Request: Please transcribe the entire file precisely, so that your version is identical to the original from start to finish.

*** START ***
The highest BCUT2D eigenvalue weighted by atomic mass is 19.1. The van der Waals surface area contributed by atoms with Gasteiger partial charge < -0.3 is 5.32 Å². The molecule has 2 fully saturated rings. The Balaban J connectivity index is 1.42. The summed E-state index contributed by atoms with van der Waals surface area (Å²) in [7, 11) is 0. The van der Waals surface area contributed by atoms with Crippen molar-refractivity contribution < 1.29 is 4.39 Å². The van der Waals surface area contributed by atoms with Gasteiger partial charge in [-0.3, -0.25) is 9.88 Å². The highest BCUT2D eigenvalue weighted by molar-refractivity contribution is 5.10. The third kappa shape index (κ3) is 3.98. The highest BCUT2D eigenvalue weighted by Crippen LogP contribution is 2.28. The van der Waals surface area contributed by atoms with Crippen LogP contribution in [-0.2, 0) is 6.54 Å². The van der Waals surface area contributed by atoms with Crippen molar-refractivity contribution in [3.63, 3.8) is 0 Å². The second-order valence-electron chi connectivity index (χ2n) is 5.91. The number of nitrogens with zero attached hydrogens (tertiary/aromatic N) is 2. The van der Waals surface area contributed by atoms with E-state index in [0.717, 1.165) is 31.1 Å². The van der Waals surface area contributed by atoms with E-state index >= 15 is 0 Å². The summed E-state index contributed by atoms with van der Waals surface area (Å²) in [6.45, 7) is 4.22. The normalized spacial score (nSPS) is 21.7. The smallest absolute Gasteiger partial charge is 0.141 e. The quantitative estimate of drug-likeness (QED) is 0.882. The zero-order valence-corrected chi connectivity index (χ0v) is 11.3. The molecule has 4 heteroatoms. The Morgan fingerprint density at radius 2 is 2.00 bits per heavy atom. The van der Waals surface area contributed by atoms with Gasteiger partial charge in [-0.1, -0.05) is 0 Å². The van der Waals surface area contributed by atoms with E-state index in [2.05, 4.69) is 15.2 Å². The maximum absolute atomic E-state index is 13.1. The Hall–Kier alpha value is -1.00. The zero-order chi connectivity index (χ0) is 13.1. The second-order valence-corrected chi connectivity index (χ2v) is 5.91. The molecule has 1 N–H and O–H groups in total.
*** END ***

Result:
The highest BCUT2D eigenvalue weighted by atomic mass is 19.1. The van der Waals surface area contributed by atoms with Gasteiger partial charge < -0.3 is 5.32 Å². The molecule has 2 fully saturated rings. The Balaban J connectivity index is 1.42. The summed E-state index contributed by atoms with van der Waals surface area (Å²) in [7, 11) is 0. The van der Waals surface area contributed by atoms with Crippen molar-refractivity contribution < 1.29 is 4.39 Å². The van der Waals surface area contributed by atoms with Gasteiger partial charge in [-0.3, -0.25) is 9.88 Å². The highest BCUT2D eigenvalue weighted by molar-refractivity contribution is 5.10. The third kappa shape index (κ3) is 3.98. The highest BCUT2D eigenvalue weighted by Crippen LogP contribution is 2.28. The van der Waals surface area contributed by atoms with Crippen LogP contribution in [-0.2, 0) is 6.54 Å². The van der Waals surface area contributed by atoms with Crippen molar-refractivity contribution in [3.63, 3.8) is 0 Å². The second-order valence-electron chi connectivity index (χ2n) is 5.91. The number of nitrogens with zero attached hydrogens (tertiary/aromatic N) is 2. The van der Waals surface area contributed by atoms with E-state index in [0.717, 1.165) is 31.1 Å². The van der Waals surface area contributed by atoms with E-state index >= 15 is 0 Å². The summed E-state index contributed by atoms with van der Waals surface area (Å²) in [6.45, 7) is 4.22. The normalized spacial score (nSPS) is 21.7. The smallest absolute Gasteiger partial charge is 0.141 e. The quantitative estimate of drug-likeness (QED) is 0.882. The zero-order valence-corrected chi connectivity index (χ0v) is 11.3. The molecule has 4 heteroatoms. The Morgan fingerprint density at radius 2 is 2.00 bits per heavy atom. The van der Waals surface area contributed by atoms with Gasteiger partial charge in [-0.1, -0.05) is 0 Å². The van der Waals surface area contributed by atoms with E-state index in [2.05, 4.69) is 15.2 Å². The maximum absolute atomic E-state index is 13.1. The Hall–Kier alpha value is -1.00. The zero-order chi connectivity index (χ0) is 13.1. The second-order valence-corrected chi connectivity index (χ2v) is 5.91. The molecule has 1 N–H and O–H groups in total.